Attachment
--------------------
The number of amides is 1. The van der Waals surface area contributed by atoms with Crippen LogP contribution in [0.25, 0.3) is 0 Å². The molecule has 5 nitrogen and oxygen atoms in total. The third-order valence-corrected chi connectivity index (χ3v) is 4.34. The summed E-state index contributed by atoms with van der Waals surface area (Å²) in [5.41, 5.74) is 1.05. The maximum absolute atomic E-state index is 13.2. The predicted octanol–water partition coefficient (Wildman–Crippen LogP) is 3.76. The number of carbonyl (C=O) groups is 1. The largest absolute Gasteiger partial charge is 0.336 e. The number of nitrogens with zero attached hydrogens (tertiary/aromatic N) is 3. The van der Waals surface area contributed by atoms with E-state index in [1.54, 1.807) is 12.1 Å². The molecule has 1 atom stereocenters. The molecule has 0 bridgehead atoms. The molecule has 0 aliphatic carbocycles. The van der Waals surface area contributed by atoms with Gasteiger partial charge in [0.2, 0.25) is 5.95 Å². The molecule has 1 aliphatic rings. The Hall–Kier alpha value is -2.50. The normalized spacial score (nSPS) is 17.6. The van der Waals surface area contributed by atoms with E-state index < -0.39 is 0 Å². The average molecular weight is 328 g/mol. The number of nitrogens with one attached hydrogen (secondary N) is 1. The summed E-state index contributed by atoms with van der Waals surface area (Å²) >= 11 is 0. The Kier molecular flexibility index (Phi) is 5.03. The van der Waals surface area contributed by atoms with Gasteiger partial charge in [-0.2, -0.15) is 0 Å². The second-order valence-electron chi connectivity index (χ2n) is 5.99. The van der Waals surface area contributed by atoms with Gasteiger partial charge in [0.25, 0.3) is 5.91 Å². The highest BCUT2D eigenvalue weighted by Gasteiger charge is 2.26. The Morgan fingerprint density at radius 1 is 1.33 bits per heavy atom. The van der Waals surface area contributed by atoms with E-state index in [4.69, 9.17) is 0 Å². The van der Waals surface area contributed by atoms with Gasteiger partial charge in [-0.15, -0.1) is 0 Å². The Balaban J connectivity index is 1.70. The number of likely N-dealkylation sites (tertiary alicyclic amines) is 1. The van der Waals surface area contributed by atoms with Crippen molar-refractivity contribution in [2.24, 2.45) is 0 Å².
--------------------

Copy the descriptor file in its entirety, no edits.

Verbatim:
The number of amides is 1. The van der Waals surface area contributed by atoms with Crippen LogP contribution in [0.25, 0.3) is 0 Å². The molecule has 5 nitrogen and oxygen atoms in total. The third-order valence-corrected chi connectivity index (χ3v) is 4.34. The summed E-state index contributed by atoms with van der Waals surface area (Å²) in [5.41, 5.74) is 1.05. The maximum absolute atomic E-state index is 13.2. The predicted octanol–water partition coefficient (Wildman–Crippen LogP) is 3.76. The number of carbonyl (C=O) groups is 1. The largest absolute Gasteiger partial charge is 0.336 e. The number of nitrogens with zero attached hydrogens (tertiary/aromatic N) is 3. The van der Waals surface area contributed by atoms with E-state index in [1.54, 1.807) is 12.1 Å². The molecule has 1 atom stereocenters. The molecule has 0 bridgehead atoms. The molecule has 0 aliphatic carbocycles. The van der Waals surface area contributed by atoms with Gasteiger partial charge in [0.2, 0.25) is 5.95 Å². The molecule has 1 aliphatic rings. The Hall–Kier alpha value is -2.50. The normalized spacial score (nSPS) is 17.6. The van der Waals surface area contributed by atoms with E-state index < -0.39 is 0 Å². The average molecular weight is 328 g/mol. The number of nitrogens with one attached hydrogen (secondary N) is 1. The summed E-state index contributed by atoms with van der Waals surface area (Å²) >= 11 is 0. The Kier molecular flexibility index (Phi) is 5.03. The van der Waals surface area contributed by atoms with Gasteiger partial charge in [-0.2, -0.15) is 0 Å². The second-order valence-electron chi connectivity index (χ2n) is 5.99. The van der Waals surface area contributed by atoms with Gasteiger partial charge in [0.25, 0.3) is 5.91 Å². The highest BCUT2D eigenvalue weighted by Gasteiger charge is 2.26. The Morgan fingerprint density at radius 1 is 1.33 bits per heavy atom. The van der Waals surface area contributed by atoms with E-state index in [4.69, 9.17) is 0 Å². The van der Waals surface area contributed by atoms with Gasteiger partial charge in [-0.15, -0.1) is 0 Å². The Balaban J connectivity index is 1.70. The number of likely N-dealkylation sites (tertiary alicyclic amines) is 1. The van der Waals surface area contributed by atoms with Crippen molar-refractivity contribution in [2.24, 2.45) is 0 Å².